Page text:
Another Heartbreaker
Shawan Robinson
Shawan Robinson
CUTigers.com
Posted Feb 11, 2006


CHESTNUT HILL, Mass. – Boston College did everything in its power to ensure an upset victory by Clemson, but the Tigers looked a gift horse the mouth and gave it right back.

Notebook | Box Score

The Eagles squandered every bit of a 14-point lead late in the second half, making just 12-of-25 free throws and committing 22 turnovers.

The game was there for the taking.

Nonetheless, No. 17 Boston College held Clemson to only two points over the final 1:39 to escape with a 67-61 victory Saturday night in front of 8,606 at the Conte Forum.

“We just didn’t execute down the stretch,” Tigers coach Oliver Purnell said. “They made a couple of defensive plays down the stretch on blocks. … I give our guys credit for fighting back there at the end and getting the score tied and get ourselves in position to win, but obviously we didn’t get over the top.”

It truly is starting to become a sad situation, specifically with Clemson sophomore guard Cliff Hammonds.

He’s had to endure more heartbreaks and mental distress over the last few weeks than should be allowed for an entire season. And once again, with the game in the balance, Hammonds failed to hit the big shots Saturday against the Eagles.

With Boston College (19-5, 7-4 ACC) leading 61-59 with a little more than a minute remaining, Hammonds drove through the left side of the lane and threw up a shot only to have it blocked by reserve Sean Williams.

The Eagles followed by scoring to take a 63-59 lead with 48.1 seconds left.

On Clemson’s ensuing possession, Hammonds drove the right side toward the goal and once again Williams blocked his shot. The Tigers recovered the block, swung the ball around until it found Hammonds in the right corner, where he let go a three-pointer that clanged off the rim and into the hands of a waiting Eagles player.

“There’s no question it gets to him, it gets to me, it gets to us,” Purnell said. “But you’ve got to fight through it. There’s no question that it’s bothersome. It’s something that he’s got to work through.”

The question is how many more failures can his already fragile psyche take. There have been thoughts of sitting Hammonds, who was one of the most consistent players on the team last season as a freshman.

“I could certainly do that,” Purnell said. “We’re not so deep and so talented that we can afford to take a player like that rest him and put him on the side. … I’d rather see him work through it and I’d rather see us work through it.”

Clemson sustained its fifth straight loss and drops to 14-10 overall and 3-8 in the ACC. And in those five straight losses, one came in double overtime, another in overtime, one with the Tigers tied with 1:39 to play and another tied with roughly eight minutes remaining.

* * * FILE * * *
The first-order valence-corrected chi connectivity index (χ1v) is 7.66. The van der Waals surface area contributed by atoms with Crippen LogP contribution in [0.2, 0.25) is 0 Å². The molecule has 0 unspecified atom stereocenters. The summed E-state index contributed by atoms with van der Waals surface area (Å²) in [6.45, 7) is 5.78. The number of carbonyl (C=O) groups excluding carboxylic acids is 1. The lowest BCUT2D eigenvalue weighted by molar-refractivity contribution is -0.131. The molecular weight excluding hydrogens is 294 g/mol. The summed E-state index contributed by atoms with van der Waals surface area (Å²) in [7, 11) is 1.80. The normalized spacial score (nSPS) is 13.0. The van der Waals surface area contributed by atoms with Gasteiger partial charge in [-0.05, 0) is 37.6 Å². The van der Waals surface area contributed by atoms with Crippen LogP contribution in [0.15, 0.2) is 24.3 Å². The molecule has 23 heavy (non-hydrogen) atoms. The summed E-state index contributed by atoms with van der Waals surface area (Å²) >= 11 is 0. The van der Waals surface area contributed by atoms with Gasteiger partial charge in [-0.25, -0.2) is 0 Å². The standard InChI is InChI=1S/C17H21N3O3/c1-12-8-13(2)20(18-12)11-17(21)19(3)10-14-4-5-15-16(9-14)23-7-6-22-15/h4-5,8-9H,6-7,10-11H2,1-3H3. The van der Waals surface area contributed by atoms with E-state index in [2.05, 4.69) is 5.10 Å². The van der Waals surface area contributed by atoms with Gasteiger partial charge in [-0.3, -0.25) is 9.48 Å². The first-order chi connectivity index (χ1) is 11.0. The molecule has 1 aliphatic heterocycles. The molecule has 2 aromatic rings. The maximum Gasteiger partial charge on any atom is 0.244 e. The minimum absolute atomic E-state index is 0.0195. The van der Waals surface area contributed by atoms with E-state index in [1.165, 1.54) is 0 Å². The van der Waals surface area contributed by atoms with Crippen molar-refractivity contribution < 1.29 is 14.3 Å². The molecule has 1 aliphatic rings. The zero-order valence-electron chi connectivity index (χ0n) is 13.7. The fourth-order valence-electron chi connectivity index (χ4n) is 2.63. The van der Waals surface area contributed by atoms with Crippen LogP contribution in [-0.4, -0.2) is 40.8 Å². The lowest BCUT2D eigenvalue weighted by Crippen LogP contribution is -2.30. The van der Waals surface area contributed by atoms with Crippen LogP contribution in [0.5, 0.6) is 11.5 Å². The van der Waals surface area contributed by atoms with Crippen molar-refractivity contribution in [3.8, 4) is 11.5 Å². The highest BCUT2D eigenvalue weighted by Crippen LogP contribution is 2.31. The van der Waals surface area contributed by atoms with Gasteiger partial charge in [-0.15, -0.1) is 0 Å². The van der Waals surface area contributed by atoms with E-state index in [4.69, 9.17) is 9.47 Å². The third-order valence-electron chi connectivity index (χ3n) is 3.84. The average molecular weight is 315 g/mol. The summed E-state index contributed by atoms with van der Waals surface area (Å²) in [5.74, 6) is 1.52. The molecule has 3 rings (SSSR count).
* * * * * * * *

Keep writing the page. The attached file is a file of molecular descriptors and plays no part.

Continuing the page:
It’s not as though they are getting blown out. In fact, it mirrors last season when the Tigers lost all those close games for the first two-thirds of the year, only to storm back and win the close ones down the stretch to earn an NIT berth.

Could this year’s results match last year’s?

“We’ve just got to keep finding ways to win ball games,” said center Akin Akingbala, who had a career high 21 points. “If we keep doing that, it’s going to turn around pretty soon.”

On a night when Clemson hit its free throws (14-of-18) and committed the fewest turnovers under Purnell (9), its outside shooting let the team down again.

The Tigers made just 36.2 percent of their attempts, including only 5-of-20 from three-point range.

Moreover, guards Vernon Hamilton and Shawan Robinson, two of the team’s top three scorers, combined for just five points, with Hamilton getting all of them.

“That was a big problem that we weren’t able to bring too much offense tonight,” Hamilton said.

Another problem facing Hamilton is his health. With a little more than five minutes left to play, Hamilton fell to the court while trying to make a steal and did something painful to his left arm.

He said following the game that the pain shoots from his wrist to his elbow and that he will x-ray it Sunday morning. For now, it’s being labeled as a sprained elbow.

Despite shooting just 32.3 percent from the field and 25 percent from three-point range in the first half, the Tigers found themselves very much in the ball game at intermission.

And that could be largely attributed to guard K.C. Rivers, who scored 10 points in the first half, to go along with his five rebounds. He finished with 13 points.

However, the Eagles stunned Clemson with Sean Marshall pumping in 12 first-half points, which is usually what the junior usually averages for an entire game. He finished with 18 points, while teammate Jared Dudley added 16 points.

The Tigers next play at home Tuesday night against Maryland in a Valentine’s Day special. Tipoff is at 8 p.m.


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